Lego WeDo 2.0 Teacher Training Workshop

On Monday 14 March I attended a workshop for the brand new Lego WeDo 2.0 STEM kit. I was involved with arranging this event to be held at my school, Ravenswood, in Gordon. I attended with a year 3 teacher from school. The event was arranged with Modern Teaching Aids and Lego Global Master Trainer Rob Widger led the workshop.

During the workshop we were introduced to the kit, the curriculum included with it, how to build and code kits using the software.

This kit is billed as being a hands-on, innovative and creative way to meet certain science standards in a fun and engaging way. This kit is a step down in terms of ability to the Lego Mindstorms EV3 robot that we use with year 6 students.

After unpacking a few items from the kit we were challenged to build a table fan to help keep Rob (from Dorking, Surrey) cool in the heat, and humidity, of the day! I got nice and hot helping the guys set up, the humidity really was a killer! We made our fan incorporating the motor and the battery hub to provide the power. We then had to Bluetooth the hub to a computer or tablet so the code could be downloaded to it. I could not connect the hub to my school laptop so ended up borrowing an iPad from Sandra, from Lego. The iPad worked fine. I hope the kits will work with the laptops at school! I need to try this asap. So we coded the fan and made it spin.

We also got to construct small Lego ducks during the first part of the day, proof that Lego was fun, creative and you don’t need a lot of it to make something interesting.

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We then delved into the lessons included with the core software. There are lots of science based lessons that aim to teach core science concepts through making, coding and doing. We did the Pull and Push lesson and constructed, with help from the built in guide, a machine that could move and pull something at the same time. Our model worked fine and we coded it to pull some more Lego. Other groups managed to set up a tug-o-war with two machines to see which was the strongest.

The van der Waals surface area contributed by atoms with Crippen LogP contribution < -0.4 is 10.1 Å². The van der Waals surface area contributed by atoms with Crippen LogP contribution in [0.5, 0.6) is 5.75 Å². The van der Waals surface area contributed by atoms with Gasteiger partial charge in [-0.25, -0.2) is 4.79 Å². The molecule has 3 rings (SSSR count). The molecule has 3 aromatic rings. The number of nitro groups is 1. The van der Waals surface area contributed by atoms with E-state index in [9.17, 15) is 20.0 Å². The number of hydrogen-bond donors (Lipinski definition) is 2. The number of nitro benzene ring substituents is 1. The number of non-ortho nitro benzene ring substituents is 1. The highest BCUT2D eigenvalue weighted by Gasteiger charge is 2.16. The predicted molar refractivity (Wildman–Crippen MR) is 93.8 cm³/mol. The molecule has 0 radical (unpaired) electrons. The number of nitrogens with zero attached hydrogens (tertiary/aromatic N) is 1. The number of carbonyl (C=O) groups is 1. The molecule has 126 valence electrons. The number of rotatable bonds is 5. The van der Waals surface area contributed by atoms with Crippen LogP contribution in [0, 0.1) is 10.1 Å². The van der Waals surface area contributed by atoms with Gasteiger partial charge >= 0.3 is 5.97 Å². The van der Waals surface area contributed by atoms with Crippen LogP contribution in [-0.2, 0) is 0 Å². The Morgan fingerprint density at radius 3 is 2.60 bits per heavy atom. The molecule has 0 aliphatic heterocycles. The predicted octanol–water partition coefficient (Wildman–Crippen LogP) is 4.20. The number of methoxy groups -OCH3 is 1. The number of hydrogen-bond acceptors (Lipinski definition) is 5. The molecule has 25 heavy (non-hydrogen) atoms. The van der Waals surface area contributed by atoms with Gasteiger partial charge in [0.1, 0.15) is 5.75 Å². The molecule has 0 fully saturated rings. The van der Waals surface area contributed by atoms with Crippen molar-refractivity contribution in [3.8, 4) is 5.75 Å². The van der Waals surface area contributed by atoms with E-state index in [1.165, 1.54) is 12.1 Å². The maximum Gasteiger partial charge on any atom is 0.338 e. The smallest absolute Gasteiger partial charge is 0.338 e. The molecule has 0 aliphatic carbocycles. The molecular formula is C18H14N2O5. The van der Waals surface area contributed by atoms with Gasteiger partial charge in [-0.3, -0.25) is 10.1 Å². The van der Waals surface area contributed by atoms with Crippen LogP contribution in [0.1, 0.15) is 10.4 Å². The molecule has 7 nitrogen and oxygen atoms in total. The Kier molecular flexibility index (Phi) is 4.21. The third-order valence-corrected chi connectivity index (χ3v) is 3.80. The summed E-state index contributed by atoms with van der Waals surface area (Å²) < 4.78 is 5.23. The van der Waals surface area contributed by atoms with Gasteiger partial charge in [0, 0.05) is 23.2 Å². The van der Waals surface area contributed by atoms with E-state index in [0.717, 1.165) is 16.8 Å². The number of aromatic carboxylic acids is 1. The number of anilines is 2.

After our lunch break we delved into another lesson, Predator or Prey. In this lesson we had to team up with another group and decide who would make the predator and who would make the prey animal. There were a few rules to make the challenge more interesting. In the end we went with a predator and built a crocodile with wheels. Other groups designed some awesome looking creatures, that moved in some weird and wonderful ways. This task highlighted the creativity of WeDo and with just a few basic motors and sensors you could add more complexity to the design, along with the code element of course.

After packing away the WeDo kits we got to experience the Lego Story Teller kit. This is themed Lego that students use to tell stories on a series of small panels to represent a beginning, middle and end to a story. We were shown the educational and behavioural benefits of the kit in a nice Lego video and then we had to construct our own story with a few ideas to guide us and make our Lego sets to help tell the story. Our story was a bit out there, as you can probably tell from this pic.

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It was fun for a few minutes and a good resource for small children, but just some regular Lego would do the job really.

Overall, we were impressed with the WeDo kits and these would make a great addition to years 2-4 in the junior school.

Thanks for a great day Lego and MTA!

Robotics in the Classroom – MacICT Workshop